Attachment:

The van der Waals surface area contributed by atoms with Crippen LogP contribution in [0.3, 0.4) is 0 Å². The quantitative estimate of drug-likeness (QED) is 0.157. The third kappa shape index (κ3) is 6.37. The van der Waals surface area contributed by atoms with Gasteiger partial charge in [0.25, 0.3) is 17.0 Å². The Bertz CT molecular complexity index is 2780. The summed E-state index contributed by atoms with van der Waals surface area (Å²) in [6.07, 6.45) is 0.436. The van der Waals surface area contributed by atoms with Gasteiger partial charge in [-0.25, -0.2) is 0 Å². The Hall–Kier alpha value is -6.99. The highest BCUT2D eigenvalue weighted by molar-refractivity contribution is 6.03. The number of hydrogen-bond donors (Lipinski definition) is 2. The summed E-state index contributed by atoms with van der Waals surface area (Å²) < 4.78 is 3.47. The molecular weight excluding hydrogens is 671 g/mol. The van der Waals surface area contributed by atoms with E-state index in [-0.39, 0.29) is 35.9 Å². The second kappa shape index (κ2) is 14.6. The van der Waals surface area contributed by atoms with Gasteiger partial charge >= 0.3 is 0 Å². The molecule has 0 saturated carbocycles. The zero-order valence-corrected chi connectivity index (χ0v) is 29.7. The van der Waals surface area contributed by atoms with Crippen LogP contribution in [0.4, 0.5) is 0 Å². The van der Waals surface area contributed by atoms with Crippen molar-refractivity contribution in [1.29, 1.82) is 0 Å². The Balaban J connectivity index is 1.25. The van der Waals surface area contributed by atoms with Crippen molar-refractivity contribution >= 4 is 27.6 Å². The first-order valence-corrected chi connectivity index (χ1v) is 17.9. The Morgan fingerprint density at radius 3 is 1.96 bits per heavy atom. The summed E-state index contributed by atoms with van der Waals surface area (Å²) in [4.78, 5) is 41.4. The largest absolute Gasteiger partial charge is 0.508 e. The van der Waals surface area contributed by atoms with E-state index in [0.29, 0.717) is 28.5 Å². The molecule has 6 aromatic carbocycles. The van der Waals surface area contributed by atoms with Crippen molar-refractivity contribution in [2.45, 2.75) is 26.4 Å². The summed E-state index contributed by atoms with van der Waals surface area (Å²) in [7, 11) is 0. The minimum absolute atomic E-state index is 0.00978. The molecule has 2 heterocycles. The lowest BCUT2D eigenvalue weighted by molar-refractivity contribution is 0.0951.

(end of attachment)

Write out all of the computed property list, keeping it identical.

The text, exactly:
The van der Waals surface area contributed by atoms with Crippen LogP contribution in [0.3, 0.4) is 0 Å². The quantitative estimate of drug-likeness (QED) is 0.157. The third kappa shape index (κ3) is 6.37. The van der Waals surface area contributed by atoms with Gasteiger partial charge in [0.25, 0.3) is 17.0 Å². The Bertz CT molecular complexity index is 2780. The summed E-state index contributed by atoms with van der Waals surface area (Å²) in [6.07, 6.45) is 0.436. The van der Waals surface area contributed by atoms with Gasteiger partial charge in [-0.25, -0.2) is 0 Å². The Hall–Kier alpha value is -6.99. The highest BCUT2D eigenvalue weighted by molar-refractivity contribution is 6.03. The number of hydrogen-bond donors (Lipinski definition) is 2. The summed E-state index contributed by atoms with van der Waals surface area (Å²) < 4.78 is 3.47. The molecular weight excluding hydrogens is 671 g/mol. The van der Waals surface area contributed by atoms with E-state index in [-0.39, 0.29) is 35.9 Å². The second kappa shape index (κ2) is 14.6. The van der Waals surface area contributed by atoms with Gasteiger partial charge >= 0.3 is 0 Å². The molecule has 0 saturated carbocycles. The zero-order valence-corrected chi connectivity index (χ0v) is 29.7. The van der Waals surface area contributed by atoms with Crippen LogP contribution in [0.4, 0.5) is 0 Å². The van der Waals surface area contributed by atoms with Crippen molar-refractivity contribution in [1.29, 1.82) is 0 Å². The Balaban J connectivity index is 1.25. The van der Waals surface area contributed by atoms with Crippen molar-refractivity contribution >= 4 is 27.6 Å². The first-order valence-corrected chi connectivity index (χ1v) is 17.9. The Morgan fingerprint density at radius 3 is 1.96 bits per heavy atom. The summed E-state index contributed by atoms with van der Waals surface area (Å²) in [4.78, 5) is 41.4. The largest absolute Gasteiger partial charge is 0.508 e. The van der Waals surface area contributed by atoms with E-state index in [0.29, 0.717) is 28.5 Å². The molecule has 6 aromatic carbocycles. The van der Waals surface area contributed by atoms with Crippen molar-refractivity contribution in [2.45, 2.75) is 26.4 Å². The summed E-state index contributed by atoms with van der Waals surface area (Å²) in [7, 11) is 0. The minimum absolute atomic E-state index is 0.00978. The molecule has 2 heterocycles. The lowest BCUT2D eigenvalue weighted by molar-refractivity contribution is 0.0951.